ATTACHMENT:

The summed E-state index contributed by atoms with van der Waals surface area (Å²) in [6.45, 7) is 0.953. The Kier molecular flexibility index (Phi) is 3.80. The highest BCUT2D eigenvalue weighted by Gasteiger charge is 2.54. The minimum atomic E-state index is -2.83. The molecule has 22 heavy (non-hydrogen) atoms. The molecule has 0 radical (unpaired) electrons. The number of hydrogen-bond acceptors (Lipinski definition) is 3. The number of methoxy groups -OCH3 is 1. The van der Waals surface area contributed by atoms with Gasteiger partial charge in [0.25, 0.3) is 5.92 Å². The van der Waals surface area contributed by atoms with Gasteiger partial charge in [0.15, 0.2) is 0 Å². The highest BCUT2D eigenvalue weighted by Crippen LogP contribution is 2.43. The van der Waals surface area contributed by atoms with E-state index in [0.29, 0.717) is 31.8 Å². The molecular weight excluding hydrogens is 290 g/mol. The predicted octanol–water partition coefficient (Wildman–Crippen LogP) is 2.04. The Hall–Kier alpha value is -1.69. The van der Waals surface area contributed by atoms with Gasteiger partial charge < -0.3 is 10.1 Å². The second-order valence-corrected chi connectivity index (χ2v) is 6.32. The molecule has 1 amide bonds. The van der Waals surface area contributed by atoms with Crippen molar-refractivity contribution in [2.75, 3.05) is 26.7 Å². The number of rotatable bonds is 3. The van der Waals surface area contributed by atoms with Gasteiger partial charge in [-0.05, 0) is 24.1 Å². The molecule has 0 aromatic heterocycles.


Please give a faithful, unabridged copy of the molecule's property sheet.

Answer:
The summed E-state index contributed by atoms with van der Waals surface area (Å²) in [6.45, 7) is 0.953. The Kier molecular flexibility index (Phi) is 3.80. The highest BCUT2D eigenvalue weighted by Gasteiger charge is 2.54. The minimum atomic E-state index is -2.83. The molecule has 22 heavy (non-hydrogen) atoms. The molecule has 0 radical (unpaired) electrons. The number of hydrogen-bond acceptors (Lipinski definition) is 3. The number of methoxy groups -OCH3 is 1. The van der Waals surface area contributed by atoms with Gasteiger partial charge in [0.25, 0.3) is 5.92 Å². The van der Waals surface area contributed by atoms with Gasteiger partial charge in [0.15, 0.2) is 0 Å². The highest BCUT2D eigenvalue weighted by Crippen LogP contribution is 2.43. The van der Waals surface area contributed by atoms with E-state index in [0.29, 0.717) is 31.8 Å². The molecular weight excluding hydrogens is 290 g/mol. The predicted octanol–water partition coefficient (Wildman–Crippen LogP) is 2.04. The Hall–Kier alpha value is -1.69. The van der Waals surface area contributed by atoms with Gasteiger partial charge < -0.3 is 10.1 Å². The second-order valence-corrected chi connectivity index (χ2v) is 6.32. The molecule has 1 amide bonds. The van der Waals surface area contributed by atoms with Crippen molar-refractivity contribution in [2.75, 3.05) is 26.7 Å². The number of rotatable bonds is 3. The van der Waals surface area contributed by atoms with Gasteiger partial charge in [-0.05, 0) is 24.1 Å². The molecule has 0 aromatic heterocycles.